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New Speech Recognition System
June 17, 2010   
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MagicScribeMedical is the first Polish speech recognition system that converts spoken words into text on a computer screen. It is the joint work of scientists from the Wrocław University of Technology and research and development firm Unikkon Integral.

The system can process 160 words per minute, which is three times faster than the average person is able to write using a computer keyboard.

MagicScribeMedical is designed for use by the medical profession and its main aim is to improve patient care. Doctors will also find the system far more comfortable to use, the researchers say, and it will shorten by a third the time needed to prepare patients’ diagnostic reports, which will lead to cost savings too. Furthermore there will be less chance of mistakes since oral reports are more accurate than typed ones, and doctors will be able to correct possible errors as these occur.

“A speech recognition system works on the basis of a statistical analysis of the language and speech signals received during dictation,” says Jerzy Sas from the Institute of Informatics of the Technical University of Wrocław.

Lost in translation
For the speech recognition system to work well, two types of software are required: a language program and one for acoustics. To date these have only been available in English. Attempts to program the system in the Polish language have been fraught with difficulties because Polish is far more difficult to recognize than English. The reason for this is the wide use of inflection, or the change in the form of a word, typically the ending, and also a somewhat unconstrained word order. Moreover, the phonetics of the Polish language makes it difficult to recognize because automated analysis has difficulty in differentiating between many sounds. In view of these problems, the designers at Unikkon decided to produce a variety of Polish-language software each designed for a specific application, thereby creating a separate dictionary of frequently used words by specialists in a given area.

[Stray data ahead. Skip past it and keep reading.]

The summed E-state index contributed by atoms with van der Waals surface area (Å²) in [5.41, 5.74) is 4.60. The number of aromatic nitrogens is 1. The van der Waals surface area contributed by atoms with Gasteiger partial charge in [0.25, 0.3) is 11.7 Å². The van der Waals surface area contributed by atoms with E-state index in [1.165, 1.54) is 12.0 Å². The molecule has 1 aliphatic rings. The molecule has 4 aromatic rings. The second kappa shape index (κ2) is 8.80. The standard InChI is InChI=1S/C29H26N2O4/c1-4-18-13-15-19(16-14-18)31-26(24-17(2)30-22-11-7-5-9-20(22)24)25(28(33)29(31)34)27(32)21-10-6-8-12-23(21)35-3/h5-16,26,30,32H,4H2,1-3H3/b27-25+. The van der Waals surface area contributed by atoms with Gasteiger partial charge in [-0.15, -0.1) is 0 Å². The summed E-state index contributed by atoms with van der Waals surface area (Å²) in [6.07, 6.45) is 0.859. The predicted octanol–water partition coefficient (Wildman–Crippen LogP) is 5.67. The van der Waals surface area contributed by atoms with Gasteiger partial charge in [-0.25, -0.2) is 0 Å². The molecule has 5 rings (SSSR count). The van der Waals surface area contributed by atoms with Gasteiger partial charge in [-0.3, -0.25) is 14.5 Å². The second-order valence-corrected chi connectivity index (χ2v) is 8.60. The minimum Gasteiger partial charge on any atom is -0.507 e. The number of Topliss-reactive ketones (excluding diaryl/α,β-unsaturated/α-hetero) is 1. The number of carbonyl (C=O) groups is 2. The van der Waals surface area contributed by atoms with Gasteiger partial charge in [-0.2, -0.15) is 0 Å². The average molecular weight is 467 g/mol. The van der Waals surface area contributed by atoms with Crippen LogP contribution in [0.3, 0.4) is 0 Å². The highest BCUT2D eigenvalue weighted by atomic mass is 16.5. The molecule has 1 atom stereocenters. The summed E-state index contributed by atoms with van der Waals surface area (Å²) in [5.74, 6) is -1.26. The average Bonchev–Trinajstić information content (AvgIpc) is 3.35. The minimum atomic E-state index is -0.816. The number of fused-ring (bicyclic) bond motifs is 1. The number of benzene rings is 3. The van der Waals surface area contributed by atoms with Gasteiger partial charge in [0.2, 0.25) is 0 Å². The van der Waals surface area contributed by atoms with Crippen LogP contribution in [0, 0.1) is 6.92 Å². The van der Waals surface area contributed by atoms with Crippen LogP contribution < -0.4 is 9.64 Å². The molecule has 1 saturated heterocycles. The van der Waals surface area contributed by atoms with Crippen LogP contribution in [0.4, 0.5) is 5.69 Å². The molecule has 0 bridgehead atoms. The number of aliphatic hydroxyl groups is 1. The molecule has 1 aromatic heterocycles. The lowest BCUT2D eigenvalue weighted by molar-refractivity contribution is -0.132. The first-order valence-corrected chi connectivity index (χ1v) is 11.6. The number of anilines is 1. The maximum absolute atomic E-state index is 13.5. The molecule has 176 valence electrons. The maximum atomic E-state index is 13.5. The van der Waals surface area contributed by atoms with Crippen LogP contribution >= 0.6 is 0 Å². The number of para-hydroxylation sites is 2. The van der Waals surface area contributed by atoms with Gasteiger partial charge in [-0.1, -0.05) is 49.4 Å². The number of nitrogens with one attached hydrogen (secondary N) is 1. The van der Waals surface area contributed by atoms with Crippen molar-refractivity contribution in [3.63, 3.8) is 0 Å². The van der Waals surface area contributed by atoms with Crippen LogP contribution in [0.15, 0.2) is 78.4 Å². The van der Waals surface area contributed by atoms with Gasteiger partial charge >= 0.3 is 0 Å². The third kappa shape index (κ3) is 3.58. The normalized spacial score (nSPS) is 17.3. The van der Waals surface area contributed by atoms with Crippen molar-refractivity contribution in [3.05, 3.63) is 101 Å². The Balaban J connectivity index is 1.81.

MagicScribeMedical took four years to develop. First, the designers created a range of “speech corpuses” which they filled with phrases used by doctors during the use of X-ray, ultrasound and computed tomography equipment. By the end of 2009 MagicScribeMedical had a complete medical dictionary and was ready for use by doctors. The system recognizes medical terminology, the names of individual diseases, drugs and so on. The system was tested for the first time in October 2009 within a network of private diagnostic centers on 100 patients in 15 locations throughout Poland. Today the system has caught the interest of not only private clinics but also several large state-run hospitals. The Children’s Memorial Health Institute in Warsaw, one of the biggest pediatric hospitals in Poland, has been testing MagicScribeMedical since February this year.

MagicScribeMedical is simple to use and consists of a readable interface compatible with Microsoft Windows. It can be utilized in two different ways. The first is direct dictation of diagnostic reports. The second is the playback of previously recorded information on a ictaphone or similar mobile digital apparatus. Furthermore, the system ensures that new patient information is automatically added to that patient’s file. MagicScribeMedical is capable of correctly transcribing 98 percent of dictated text, the researchers say.

Speaking instead of writing
Unikkon Integral plans in the future to create similar software in Polish for other applications besides medical. A trial version of MagicScribePublic, for use in public administration, is already available. It is designed to take minutes of meetings, for use by the police, in law courts, and by the Institute of Media Monitoring. Unikkon Integral is also in talks with mobile telephony operators to launch a service whereby phone users would be able to send text messages by speaking the message instead of writing it. This could be possible within a year.

MagicScribeMedical, launched in the middle of last year, has already reaped several awards including the Innovative Product award during last year’s National Innovation Leaders competition and second prize in this year’s Mazovia Innovator competition.
Ewa Dereń
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